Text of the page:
selected, leaving a total of stocks. Table represents the

dataset of stock names, abbreviations of those stocks, and

their respective sectors. We collected the adjusted daily

closing prices using omson Reuters’ database. e period

of the training dataset is from January , , to December

, , comprising data points; the test dataset covers

the period from January , , to July , , comprising

data points. From these datasets, a pair of stocks will

be selected during the training dataset period using the

cointegration test.

3.2. Selecting Pairs Using the Cointegration Test. It is necessary

to pair stocks which have long-run statistical relationships

or similar price movements. It is possible to determine the

degree to which two stocks have had similar price movements

through the correlation value. Furthermore, the long-term

equilibrium of a pair of stocks is an important characteristic

for the execution of pairs trading. In this study, we used

the cointegration approach to select pairs of stocks. rough

Johansen’s method, we selected pairs of stocks that have

long-run equilibria. Table shows the resulting pairs of stocks

that were identied based on t-statistics and Figure shows

price movements of the cointegrated stocks XOM and CVX.

Using this dataset, we will verify whether our proposed

method has better performance than the traditional pairs-

trading method.

3.3. Trading Signal. Aer selecting the pairs, it is necessary

to extract the signal for trading. To extract signals, we opt

fortheOLSorTLSmethods.First,becausethestockprice

follows a random walk [], we need to ensure that it follows

the (1)process through the augmented Dickey-Fuller test.

Subsequently, the (0) process should be created using the

logarithmic dierence in stock prices which is then applied to

the OLS and TLS methods. In equation (), 1is a constant

value, 1is a hedge ratio (which is used as trading size), 𝑡

is the error term, and log 𝐴,𝑡 and log 𝐵,𝑡 are the logarithmic

dierences in the stock prices and at time .Weconvert

values of 𝑡intoaZ-scoreusedasatradingsignal.For

example, if the trading signal reaches the threshold, we short

one share of the overvalued stock (represented as log 𝐴,𝑡 )

and long 1shares of the undervalued stock (represented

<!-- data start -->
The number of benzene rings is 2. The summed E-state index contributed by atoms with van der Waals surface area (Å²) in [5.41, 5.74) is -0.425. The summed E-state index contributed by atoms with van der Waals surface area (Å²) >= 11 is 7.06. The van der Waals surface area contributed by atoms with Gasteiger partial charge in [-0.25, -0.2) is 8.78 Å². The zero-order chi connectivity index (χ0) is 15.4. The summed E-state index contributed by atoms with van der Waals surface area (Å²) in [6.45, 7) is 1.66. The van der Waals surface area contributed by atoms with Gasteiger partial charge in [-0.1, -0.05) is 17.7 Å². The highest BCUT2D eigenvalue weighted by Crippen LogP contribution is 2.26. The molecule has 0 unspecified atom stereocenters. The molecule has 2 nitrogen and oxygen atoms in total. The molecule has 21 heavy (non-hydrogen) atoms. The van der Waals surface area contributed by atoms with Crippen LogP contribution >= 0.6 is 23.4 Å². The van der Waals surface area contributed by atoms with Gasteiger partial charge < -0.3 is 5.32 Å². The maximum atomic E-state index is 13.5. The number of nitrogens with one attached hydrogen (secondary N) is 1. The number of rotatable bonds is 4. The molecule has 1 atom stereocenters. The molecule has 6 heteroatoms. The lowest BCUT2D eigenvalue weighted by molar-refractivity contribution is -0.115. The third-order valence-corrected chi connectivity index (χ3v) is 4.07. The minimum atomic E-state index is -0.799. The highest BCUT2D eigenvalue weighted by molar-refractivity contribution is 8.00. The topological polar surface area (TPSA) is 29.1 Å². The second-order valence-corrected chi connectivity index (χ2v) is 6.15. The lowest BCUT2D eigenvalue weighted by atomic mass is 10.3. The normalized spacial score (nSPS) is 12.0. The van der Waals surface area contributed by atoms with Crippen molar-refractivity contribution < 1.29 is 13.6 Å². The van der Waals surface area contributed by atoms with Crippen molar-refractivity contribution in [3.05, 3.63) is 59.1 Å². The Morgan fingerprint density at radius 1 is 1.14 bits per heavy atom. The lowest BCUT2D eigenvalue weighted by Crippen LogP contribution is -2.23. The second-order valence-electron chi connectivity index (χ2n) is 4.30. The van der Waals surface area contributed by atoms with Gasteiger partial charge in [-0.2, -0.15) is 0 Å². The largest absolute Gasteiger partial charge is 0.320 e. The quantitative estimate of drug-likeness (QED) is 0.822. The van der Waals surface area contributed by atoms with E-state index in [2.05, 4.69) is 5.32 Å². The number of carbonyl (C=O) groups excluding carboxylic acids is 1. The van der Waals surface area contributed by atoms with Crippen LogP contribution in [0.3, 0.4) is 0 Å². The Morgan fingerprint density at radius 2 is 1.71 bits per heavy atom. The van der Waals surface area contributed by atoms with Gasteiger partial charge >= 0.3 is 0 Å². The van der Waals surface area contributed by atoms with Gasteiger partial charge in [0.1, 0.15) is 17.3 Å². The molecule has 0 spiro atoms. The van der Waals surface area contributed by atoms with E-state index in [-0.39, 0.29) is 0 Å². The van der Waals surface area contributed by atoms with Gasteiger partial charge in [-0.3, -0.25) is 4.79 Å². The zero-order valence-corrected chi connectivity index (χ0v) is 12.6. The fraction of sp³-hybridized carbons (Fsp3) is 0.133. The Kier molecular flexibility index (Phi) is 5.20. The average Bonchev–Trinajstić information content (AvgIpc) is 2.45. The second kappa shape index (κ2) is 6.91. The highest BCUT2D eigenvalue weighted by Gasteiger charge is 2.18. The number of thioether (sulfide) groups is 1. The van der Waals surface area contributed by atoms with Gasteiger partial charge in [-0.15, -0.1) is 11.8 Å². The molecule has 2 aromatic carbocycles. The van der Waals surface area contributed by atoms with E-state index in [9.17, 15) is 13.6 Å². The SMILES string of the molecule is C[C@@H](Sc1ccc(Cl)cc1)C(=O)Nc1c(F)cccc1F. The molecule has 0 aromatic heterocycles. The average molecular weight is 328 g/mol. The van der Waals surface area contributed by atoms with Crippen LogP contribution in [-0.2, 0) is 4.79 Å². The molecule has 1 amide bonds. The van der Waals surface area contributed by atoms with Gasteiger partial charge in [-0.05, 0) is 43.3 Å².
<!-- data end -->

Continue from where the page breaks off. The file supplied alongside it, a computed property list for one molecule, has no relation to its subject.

as log 𝐵,𝑡). e hedge ratio is determined based on the

window size. We set a total of six discrete window sizes to

obtain the optimal window size for the experiment. Trading

windows are constituted using half of the formation-window

size. e spread obtained here is used as a state when applying

reinforcement learning (i.e., as an input of the DQN).

log 𝐵,𝑡 =1+1log 𝐴,𝑡 +𝑡()

3.4. Proposed Method: Optimized Pairs-Trading Strategy Using

the DQN Method. In this study, we optimize the pairs-trading

strategy with a type of game using the DQN. We will attempt

to implement an optimal pairs-trading strategy by taking

optimal trading and stop-loss boundaries that correspond to

the given spread, since performance depends on how trading

and stop-loss boundaries are set in pairs trading []. Figure

shows the mechanism of our proposed pairs-trading strategy.

roughout the cointegration test, we identify pairs and,

using regression analysis, obtain a hedge ratio used as trading

volume and a spread used as a trading signal and state. In the

case of the DQN, two hidden layers are set up and the number

of neurons is optimized by taking half of input size through

trial and error. Action values consist of the six discrete spaces

in Table . Each value of 𝑡has values for trading and stop-

loss boundaries.

A pairs-trading system can make a prot if the spread

touches the threshold and returns to the average suchthat the

portfolioisclosedineachtradingwindow.Ontheotherhand,

if the trading boundary is touched and the stop-loss boundary

is reached, the system tries to minimize losses by stopping

trades. If the spread touches the trading boundary but fails to

return to the average, the strategy may end up with a prot

or a loss. In this study, the pairs-trading strategy is therefore

considered as a kind of game; closing a portfolio yields a posi-

tive reward and a portfolio that reaches its stop-loss threshold